Elombah
Take a fresh look at your lifestyle.

Ohanaeze, town union and new path for Ndigbo ~ By Collins Opurozor

269

Chief John Nnia Nwodo is no longer the President-General of Ohanaeze Ndigbo. The Ukehe-born lawyer and politician has served out his tenure. Everyone knows this. However, there are now three contending congregations of Ohanaeze elements making claims to the leadership of the group.

While Basil Onyeachonam Onuorah claims that his own faction, Ohanaeze Ndigbo General Assembly, is the only authentic group, having been registered with the Corporate Affairs Commission, the mainstream Ohanaeze previously led by Nwodo, Ohanaeze Ndigbo Worldwide, has now further been torn asunder by irreconcilable political contradictions which began in 2019 and culminated in a situation that saw Nwodo constitute an electoral umpire which announced Ambassador George Obiozor as his successor even as his former Secretary-General, Barr. Uche Ukwukwu, set up a parallel electoral body that declared Hon. Chidi Ibeh as the new President-General of Ohanaeze. The situation has now gotten so messy, that George Obiozor has been reportedly ordered by Onyeachonam to confine himself and his operations within Imo State alone, with a threat of being arrested if found anywhere else in Igboland.

Yet, within the Nwodo camp, the crisis generated by the inadequacies and shortcomings of the electoral process that brought Obiozor onboard keeps escalating. Before the election of Obiozor in Owerri, three major contenders in the election, to wit: Prof. Chidi Osuagwu, Dr. Joe Nworgu and Dr. Chris Asoluka, had pulled out of the electoral process, describing it as totally fraudulent and unacceptable.

The three former aspirants had fumed that throughout Igboland, they did not see anything like local government congresses and elections of Ohanaeze, neither were there state congresses and elections. According to them, some politicians sat down somewhere and drew up names of persons as officers of the group at the lower levels. They also bemoaned that till the day of the Ohanaeze presidential election, none of them, each of whom had purchased nomination forms to the tune of half a million Naira, could lay hands on any electoral guidelines, nor lists of delegates, nor knew about the venue of the proposed election. For them therefore, Ohanaeze simply took their cold cash and dumped them, only for them to later hear in the media of a winner in an election they could not tell where and how it held.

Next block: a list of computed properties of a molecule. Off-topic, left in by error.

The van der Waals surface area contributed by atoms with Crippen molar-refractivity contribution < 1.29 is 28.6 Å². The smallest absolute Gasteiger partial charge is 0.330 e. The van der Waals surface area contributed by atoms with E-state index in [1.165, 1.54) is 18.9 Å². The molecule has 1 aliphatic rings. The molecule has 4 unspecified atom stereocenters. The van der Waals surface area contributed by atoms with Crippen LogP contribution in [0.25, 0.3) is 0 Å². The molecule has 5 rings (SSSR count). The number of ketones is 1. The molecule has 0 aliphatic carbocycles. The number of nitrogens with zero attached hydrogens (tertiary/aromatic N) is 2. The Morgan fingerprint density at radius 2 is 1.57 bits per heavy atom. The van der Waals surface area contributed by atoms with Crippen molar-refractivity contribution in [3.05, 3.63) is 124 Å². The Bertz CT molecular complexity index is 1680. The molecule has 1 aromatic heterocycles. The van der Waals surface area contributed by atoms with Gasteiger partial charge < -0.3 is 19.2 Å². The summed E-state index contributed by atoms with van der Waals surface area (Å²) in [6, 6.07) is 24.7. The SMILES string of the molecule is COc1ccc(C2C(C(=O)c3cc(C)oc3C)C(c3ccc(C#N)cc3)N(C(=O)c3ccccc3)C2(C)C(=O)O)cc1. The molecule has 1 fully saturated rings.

Worse still, sixty-three prominent Igbo leaders under the auspices of Concerned Ime-Obi Members of Ohanaeze Ndigbo had objected to the proposed election in view of its glaring weaknesses, and had recommended that a transition committee led by the Southeast Chapter of the Christian Association of Nigeria be set up for a proper election to be conducted within two months. This recommendation fell on deaf ears.

Essentially, the Ohanaeze crisis has problematized the leadership path and paradigm which Ndigbo have lately embraced either wittingly or unwittingly. It has also provided a context for serious reflection on the need for Ndigbo to rediscover and embrace their endogenous leadership arrangement so as to unleash the potentials of the people and chart a course for their peace, security and prosperity. An attempt to set this agenda is in order here.

A unique feature that distinguished the pre-colonial Igbo societies was the pattern of political organization which the people had evolved. It was not recorded anywhere that the Igbo did badly in economic growth relative to the rest of the colonized world. And, of course, if anything, they did better.

Since savagery and cannibalism were indicative of the overriding necessity for survival in the face of debilitating want, the Igbo were not met as savages nor as cannibals when they were colonized. They had largely attained some level of self-sufficiency, and had established certain peace and order, a feat which only a political organization could have ensured.

But since they mostly built no empires nor dynasties nor kingdoms nor chiefdoms nor ezedoms, how could they have ensured order, peace and collective progress?